On November 18th, 2014, Not Your Mascots’ Johnnie Jae attended the White House Initiative on American Indian and Alaska Native Education in Oklahoma City, OK to share her thoughts on Native education. The 2014 WHIAIANE Listening tours were the first ever opportunity for students, schools and communities to express their concerns and share their experiences with bullying, student discipline, mascots, cultural appropriation and other issues that affect Native students.
Johnnie spoke about the need for a mandatory and comprehensive course on Native American History from authentic indigenous perspectives. You can listen to her testimony or read the transcript below. We’ll also be sharing a few testimonies from others in attendance in our Learning Lab.
Last year, Oklahoma had one of the highest graduation rates in the country for Native American students. We’re in a very unique position because there are tribes and organizations that are working closely with the state and schools to strengthen the level of cultural understanding and integrate our history and languages into the classroom, but there’s more that we can do on the education front that will help the other issues that Native American students face not only in the classroom but within society at large.
One suggestion is working to make Native American Studies a mandatory CORE course. The Marysville School District in Washington will soon be voting on the integration of the Since Time Immemorial curriculum as CORE curriculum and adding Howard Zinn’s A People’s History of the United States as a supplemental text in U.S History courses. What makes this so ground-breaking is that teachers can easily integrate the curriculum into their existing lesson plans and provide authentic perspectives and histories from tribes that are located in their area, creating a better cultural understanding and learning environment for native students. The Since Time Immemorial curriculum is centered around introducing tribal perspectives on historical and current issues, eras and events as well units on how our sovereignty and political systems work. This is something that we should look at here in Oklahoma because we have over 30 federally recognized tribes, yet units on Native American history tend to clump us together as if we are just one group, rather than diverse and sovereign nations with very different histories, languages and traditions. It’s important that we start teaching the diversity of tribal nations and explaining how our sovereignty works, because we still land run re-enactments, spirit weeks and rallies where kids are encouraged to dress in redface, thanksgiving lessons that promote racism and stereotypes, native mascots and students being punished and forbidden to wear their regalia and feathers during graduation ceremonies.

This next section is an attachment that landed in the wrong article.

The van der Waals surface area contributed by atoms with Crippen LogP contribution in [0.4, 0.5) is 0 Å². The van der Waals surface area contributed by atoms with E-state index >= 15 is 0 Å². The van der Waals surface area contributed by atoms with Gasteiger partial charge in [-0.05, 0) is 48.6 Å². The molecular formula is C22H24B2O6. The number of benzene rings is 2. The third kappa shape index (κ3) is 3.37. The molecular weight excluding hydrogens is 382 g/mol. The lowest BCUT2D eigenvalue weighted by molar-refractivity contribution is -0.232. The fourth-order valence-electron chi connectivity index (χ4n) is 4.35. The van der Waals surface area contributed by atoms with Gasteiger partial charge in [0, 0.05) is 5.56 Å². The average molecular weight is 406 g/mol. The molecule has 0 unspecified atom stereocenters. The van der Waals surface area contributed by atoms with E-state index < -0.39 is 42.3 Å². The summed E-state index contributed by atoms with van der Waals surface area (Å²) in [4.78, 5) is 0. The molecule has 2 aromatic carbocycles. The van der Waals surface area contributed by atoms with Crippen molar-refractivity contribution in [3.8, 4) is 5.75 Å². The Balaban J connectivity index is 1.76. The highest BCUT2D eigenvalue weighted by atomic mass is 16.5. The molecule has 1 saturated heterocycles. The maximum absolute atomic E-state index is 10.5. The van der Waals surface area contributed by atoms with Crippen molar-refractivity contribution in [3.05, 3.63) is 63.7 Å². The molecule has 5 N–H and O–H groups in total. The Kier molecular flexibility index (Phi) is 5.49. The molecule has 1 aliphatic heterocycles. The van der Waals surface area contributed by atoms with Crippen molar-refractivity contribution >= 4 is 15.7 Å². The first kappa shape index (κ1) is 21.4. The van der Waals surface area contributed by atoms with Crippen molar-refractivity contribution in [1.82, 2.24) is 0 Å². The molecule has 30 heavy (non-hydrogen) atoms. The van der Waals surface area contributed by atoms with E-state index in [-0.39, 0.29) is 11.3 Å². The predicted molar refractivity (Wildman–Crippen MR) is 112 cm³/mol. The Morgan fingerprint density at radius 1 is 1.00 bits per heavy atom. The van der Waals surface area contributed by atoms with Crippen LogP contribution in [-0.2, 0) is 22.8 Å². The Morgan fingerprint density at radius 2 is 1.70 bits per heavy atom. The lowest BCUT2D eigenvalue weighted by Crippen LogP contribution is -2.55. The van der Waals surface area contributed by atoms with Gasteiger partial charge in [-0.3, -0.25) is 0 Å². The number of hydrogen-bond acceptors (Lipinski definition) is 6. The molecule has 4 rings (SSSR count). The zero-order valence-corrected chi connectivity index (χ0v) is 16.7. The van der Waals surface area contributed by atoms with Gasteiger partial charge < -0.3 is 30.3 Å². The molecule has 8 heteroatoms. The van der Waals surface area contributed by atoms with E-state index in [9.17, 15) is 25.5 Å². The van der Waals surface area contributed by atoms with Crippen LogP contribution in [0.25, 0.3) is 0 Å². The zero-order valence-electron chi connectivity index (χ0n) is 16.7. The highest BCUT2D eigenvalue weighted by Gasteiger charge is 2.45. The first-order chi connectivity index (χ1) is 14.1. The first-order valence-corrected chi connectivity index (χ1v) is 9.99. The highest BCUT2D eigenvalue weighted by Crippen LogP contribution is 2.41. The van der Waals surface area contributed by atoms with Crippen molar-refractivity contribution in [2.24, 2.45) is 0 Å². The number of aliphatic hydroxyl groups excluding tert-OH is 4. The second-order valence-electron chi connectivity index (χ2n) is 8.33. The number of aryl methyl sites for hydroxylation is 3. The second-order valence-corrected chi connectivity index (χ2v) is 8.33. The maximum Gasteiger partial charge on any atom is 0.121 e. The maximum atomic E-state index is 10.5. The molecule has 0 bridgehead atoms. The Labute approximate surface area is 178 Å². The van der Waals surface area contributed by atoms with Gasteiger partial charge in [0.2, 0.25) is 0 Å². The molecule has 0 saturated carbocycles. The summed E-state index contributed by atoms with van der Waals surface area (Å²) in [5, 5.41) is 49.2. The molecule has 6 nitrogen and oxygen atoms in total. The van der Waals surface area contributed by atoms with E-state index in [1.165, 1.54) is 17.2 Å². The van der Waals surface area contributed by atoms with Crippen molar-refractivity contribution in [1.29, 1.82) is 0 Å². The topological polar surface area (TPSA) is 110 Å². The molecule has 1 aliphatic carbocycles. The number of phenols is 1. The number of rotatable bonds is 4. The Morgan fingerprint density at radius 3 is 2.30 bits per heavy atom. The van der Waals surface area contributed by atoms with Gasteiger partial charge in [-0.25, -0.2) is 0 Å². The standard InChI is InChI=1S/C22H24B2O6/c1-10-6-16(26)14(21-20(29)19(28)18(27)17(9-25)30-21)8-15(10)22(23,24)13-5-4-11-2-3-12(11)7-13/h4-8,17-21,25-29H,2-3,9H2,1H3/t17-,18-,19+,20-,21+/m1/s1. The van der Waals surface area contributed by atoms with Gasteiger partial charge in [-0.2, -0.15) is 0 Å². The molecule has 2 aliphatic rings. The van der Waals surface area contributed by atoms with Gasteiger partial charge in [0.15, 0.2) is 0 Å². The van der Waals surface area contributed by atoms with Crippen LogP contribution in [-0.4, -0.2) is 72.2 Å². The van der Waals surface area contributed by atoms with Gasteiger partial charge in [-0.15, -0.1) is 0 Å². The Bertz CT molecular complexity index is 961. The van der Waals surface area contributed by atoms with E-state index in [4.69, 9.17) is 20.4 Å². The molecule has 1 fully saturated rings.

Tonight, three fearless 8-year old future Native Women leaders presented their own testimonies before the entire crowd at the U.S. Department of Education’s American Indian Alaskan Native Education Initiative Listening Tour, each expressing their disdain for the current status of education, which includes forced reenactments of the Oklahoma land runs (thefts) , the use of deragatory mascots, & the need for Native history in their classrooms. I am beyond proud of each of you, Ryleigh, Gabby & Kiki.
Whether you realize it or not, these incidences create hostile learning environments for our students and they do play into the reasons why we still have roughly 40% of our students not finishing high school. The whitewashing of our history and identity and the widespread exposure to the stereotypes perpetuated by mainstream media, literature, mascots, and other means do have an effect on the way our students are treated in the classroom. Native students enter the classroom and are expected to be under-achievers and troublemakers until proven otherwise. Even then, their achievements are framed as something gained DESPITE being native due to the systemic racism that has ingrained a subconscious notion that being native is something that must be overcome. The way that our history is taught, the way that we are portrayed by the media has made the issues that we face in our communities synonymous with our identity as native people. Providing a more comprehensive and well-rounded history of indigenous people will help in allowing our native students to be seen as who they are aside from the skewed perspectives of history and stereotypes, creating a better learning environment and to foster better relationship between students and teachers as well as between the schools and native communities.
Not only that, but it will help us as native communities keep our youth involved with our history, our languages and traditions. It will help them and their peers understand who they are in both the historical and modern context. It will renew their sense of worth, worth that has been stolen through the use of mascots, stereotypes, the erasure and whitewashing of our true history. We owe it to our youth and the generations to come to do what we can to start changing the way that we are viewed as indigenous people on the most fundamental levels and that begins with education. Thank you.